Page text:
There are days when it’s a bit embarrassing to be British. Days when the British National Party come out with yet another xenophobic statement. Days when it seems that yes, we are completely hopeless at almost every sport that exists.
And then there are the days like today. Days I can surf through on a rushing wave of patriotism and pride in my country. Because sometimes, we really do ourselves proud.
Last night was the Last Night of the Proms. For the first time ever, it was conducted by a woman – Marin Alsop, of the Baltimore Symphony Orchestra and São Paulo State Symphony Orchestra. In the run up to the event, many people chipped in with their views on this, and many of them were not supportive in the slightest – Vasily Petrenko claiming that orchestras ‘react better when they have a man in front of them’ and ‘a cute girl on a podium means that musicians think about other things.’ Her nationality was also criticised – as though it were somehow scandalous that a non-Brit should be permitted to conduct the Last Night, as though that exact thing hasn’t happened many times before.
Not only did Alsop prove her naysayers wrong, but she did it with style and intelligence, using the traditional speech to praise the new attitude of inclusion in classical music. She received a phenomenal standing ovation at the end, proving that Britain is capable of not only accepting an American woman leading a rousing chorus of ‘Rule Britannia’, but positively welcoming of the idea.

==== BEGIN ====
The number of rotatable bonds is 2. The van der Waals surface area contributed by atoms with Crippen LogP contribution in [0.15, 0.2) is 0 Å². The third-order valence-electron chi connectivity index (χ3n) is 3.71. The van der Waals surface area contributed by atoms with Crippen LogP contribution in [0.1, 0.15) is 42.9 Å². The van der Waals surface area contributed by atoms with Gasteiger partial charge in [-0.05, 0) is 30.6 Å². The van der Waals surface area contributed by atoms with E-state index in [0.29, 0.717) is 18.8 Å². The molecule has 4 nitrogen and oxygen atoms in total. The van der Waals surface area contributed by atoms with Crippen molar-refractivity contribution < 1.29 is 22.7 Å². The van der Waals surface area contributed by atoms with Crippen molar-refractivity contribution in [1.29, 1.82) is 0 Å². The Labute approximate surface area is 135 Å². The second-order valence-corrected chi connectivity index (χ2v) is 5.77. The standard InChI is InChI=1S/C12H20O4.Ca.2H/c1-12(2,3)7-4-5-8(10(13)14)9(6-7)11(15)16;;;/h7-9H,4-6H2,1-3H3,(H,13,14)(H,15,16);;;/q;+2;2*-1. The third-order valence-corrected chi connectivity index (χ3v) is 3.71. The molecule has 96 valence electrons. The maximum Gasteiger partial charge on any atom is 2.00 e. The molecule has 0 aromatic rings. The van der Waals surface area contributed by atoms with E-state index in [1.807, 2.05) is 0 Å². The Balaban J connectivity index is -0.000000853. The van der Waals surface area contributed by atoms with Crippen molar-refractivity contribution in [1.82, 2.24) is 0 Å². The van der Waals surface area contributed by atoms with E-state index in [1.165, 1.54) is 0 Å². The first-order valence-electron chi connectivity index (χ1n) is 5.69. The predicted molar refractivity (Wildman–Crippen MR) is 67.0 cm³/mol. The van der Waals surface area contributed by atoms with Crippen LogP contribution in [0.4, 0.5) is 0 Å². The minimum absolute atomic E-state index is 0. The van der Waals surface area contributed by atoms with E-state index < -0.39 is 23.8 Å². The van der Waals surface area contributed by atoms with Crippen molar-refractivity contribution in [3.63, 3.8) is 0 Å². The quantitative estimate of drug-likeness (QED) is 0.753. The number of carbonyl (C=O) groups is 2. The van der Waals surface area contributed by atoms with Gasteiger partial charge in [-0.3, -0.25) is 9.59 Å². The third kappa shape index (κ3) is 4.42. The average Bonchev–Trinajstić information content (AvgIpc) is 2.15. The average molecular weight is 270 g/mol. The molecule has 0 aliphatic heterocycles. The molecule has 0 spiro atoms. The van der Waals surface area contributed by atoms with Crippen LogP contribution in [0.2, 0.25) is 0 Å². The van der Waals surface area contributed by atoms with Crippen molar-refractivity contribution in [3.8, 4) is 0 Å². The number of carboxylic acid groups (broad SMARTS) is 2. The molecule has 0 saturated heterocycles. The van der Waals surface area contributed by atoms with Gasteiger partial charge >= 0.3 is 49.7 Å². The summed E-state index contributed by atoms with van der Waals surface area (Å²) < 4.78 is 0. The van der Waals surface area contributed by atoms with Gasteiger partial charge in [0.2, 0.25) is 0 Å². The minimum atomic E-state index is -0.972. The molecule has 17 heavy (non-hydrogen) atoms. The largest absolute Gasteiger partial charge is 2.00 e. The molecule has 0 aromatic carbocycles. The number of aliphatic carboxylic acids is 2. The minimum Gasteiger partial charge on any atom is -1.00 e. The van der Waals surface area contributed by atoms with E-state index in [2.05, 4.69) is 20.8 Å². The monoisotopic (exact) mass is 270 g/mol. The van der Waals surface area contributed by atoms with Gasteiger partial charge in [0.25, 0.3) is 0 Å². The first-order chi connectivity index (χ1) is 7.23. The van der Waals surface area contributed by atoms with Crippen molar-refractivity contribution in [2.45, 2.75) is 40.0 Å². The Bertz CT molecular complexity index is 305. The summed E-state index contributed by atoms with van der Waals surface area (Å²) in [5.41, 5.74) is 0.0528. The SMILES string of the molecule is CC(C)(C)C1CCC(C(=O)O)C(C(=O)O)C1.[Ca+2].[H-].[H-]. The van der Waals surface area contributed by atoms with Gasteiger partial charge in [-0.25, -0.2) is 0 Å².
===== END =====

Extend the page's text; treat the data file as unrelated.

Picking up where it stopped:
That was not the only thing that brought the warm fuzzies about the evening. Once again, the Last Night was a demonstration of how open Britain has became. Flags that were being waved around the Royal Albert Hall and Hyde Park included, among the Union Flags, French, Italian, German, Australian, Spanish, Chinese, Japanese, American, Swedish and Norwegian – and they’re just the ones I can remember off the top of my head without referring to photos.
There is a certain amount of irony inherent, of course, but it’s also proof of how inclusive a society modern Britain has become. So the British National Party can take its xenophobia and go quietly back down the hole it crawled out of. It’s right about one thing – being British is good. But the reason that it’s good is because we welcome other cultures into our midst. Long may it continue (even if we don’t rule the waves any more).